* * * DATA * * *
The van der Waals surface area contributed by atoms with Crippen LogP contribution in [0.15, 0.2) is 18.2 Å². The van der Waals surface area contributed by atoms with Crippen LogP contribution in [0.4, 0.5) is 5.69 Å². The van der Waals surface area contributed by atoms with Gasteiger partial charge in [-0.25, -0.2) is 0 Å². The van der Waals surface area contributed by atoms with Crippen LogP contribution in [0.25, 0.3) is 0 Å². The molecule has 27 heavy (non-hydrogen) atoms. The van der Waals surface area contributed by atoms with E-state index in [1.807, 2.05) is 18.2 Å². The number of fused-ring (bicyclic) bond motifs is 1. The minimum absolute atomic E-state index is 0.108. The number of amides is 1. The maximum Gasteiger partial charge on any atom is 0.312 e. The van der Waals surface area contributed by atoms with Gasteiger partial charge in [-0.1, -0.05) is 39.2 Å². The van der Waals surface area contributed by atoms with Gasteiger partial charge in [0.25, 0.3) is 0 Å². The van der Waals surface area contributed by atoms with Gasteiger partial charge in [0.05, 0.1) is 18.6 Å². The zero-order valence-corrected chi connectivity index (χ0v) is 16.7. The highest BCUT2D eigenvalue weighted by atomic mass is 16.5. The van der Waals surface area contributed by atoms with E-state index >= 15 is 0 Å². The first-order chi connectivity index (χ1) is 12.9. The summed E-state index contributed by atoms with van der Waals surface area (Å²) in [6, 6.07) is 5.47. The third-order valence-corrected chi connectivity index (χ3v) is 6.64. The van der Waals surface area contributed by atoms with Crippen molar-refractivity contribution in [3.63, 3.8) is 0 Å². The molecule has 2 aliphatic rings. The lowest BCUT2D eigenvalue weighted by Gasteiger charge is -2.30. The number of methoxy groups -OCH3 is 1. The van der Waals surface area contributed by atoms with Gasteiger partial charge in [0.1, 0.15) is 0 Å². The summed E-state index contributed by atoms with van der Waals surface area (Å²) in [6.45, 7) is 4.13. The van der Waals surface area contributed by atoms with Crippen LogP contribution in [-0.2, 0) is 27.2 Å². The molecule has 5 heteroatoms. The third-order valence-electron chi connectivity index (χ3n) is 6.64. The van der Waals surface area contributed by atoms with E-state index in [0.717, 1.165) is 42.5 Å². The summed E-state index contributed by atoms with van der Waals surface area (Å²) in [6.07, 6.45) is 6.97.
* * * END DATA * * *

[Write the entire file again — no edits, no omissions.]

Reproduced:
The van der Waals surface area contributed by atoms with Crippen LogP contribution in [0.15, 0.2) is 18.2 Å². The van der Waals surface area contributed by atoms with Crippen LogP contribution in [0.4, 0.5) is 5.69 Å². The van der Waals surface area contributed by atoms with Gasteiger partial charge in [-0.25, -0.2) is 0 Å². The van der Waals surface area contributed by atoms with Crippen LogP contribution in [0.25, 0.3) is 0 Å². The molecule has 27 heavy (non-hydrogen) atoms. The van der Waals surface area contributed by atoms with E-state index in [1.807, 2.05) is 18.2 Å². The number of fused-ring (bicyclic) bond motifs is 1. The minimum absolute atomic E-state index is 0.108. The number of amides is 1. The maximum Gasteiger partial charge on any atom is 0.312 e. The van der Waals surface area contributed by atoms with Gasteiger partial charge in [-0.1, -0.05) is 39.2 Å². The van der Waals surface area contributed by atoms with Gasteiger partial charge in [0.25, 0.3) is 0 Å². The van der Waals surface area contributed by atoms with Gasteiger partial charge in [0.05, 0.1) is 18.6 Å². The zero-order valence-corrected chi connectivity index (χ0v) is 16.7. The highest BCUT2D eigenvalue weighted by atomic mass is 16.5. The van der Waals surface area contributed by atoms with E-state index >= 15 is 0 Å². The first-order chi connectivity index (χ1) is 12.9. The summed E-state index contributed by atoms with van der Waals surface area (Å²) in [6, 6.07) is 5.47. The third-order valence-corrected chi connectivity index (χ3v) is 6.64. The van der Waals surface area contributed by atoms with Crippen molar-refractivity contribution in [3.63, 3.8) is 0 Å². The molecule has 2 aliphatic rings. The lowest BCUT2D eigenvalue weighted by Gasteiger charge is -2.30. The number of methoxy groups -OCH3 is 1. The van der Waals surface area contributed by atoms with Gasteiger partial charge in [0.1, 0.15) is 0 Å². The summed E-state index contributed by atoms with van der Waals surface area (Å²) in [6.45, 7) is 4.13. The van der Waals surface area contributed by atoms with Crippen LogP contribution in [-0.2, 0) is 27.2 Å². The molecule has 5 heteroatoms. The third-order valence-electron chi connectivity index (χ3n) is 6.64. The van der Waals surface area contributed by atoms with E-state index in [0.717, 1.165) is 42.5 Å². The summed E-state index contributed by atoms with van der Waals surface area (Å²) in [6.07, 6.45) is 6.97.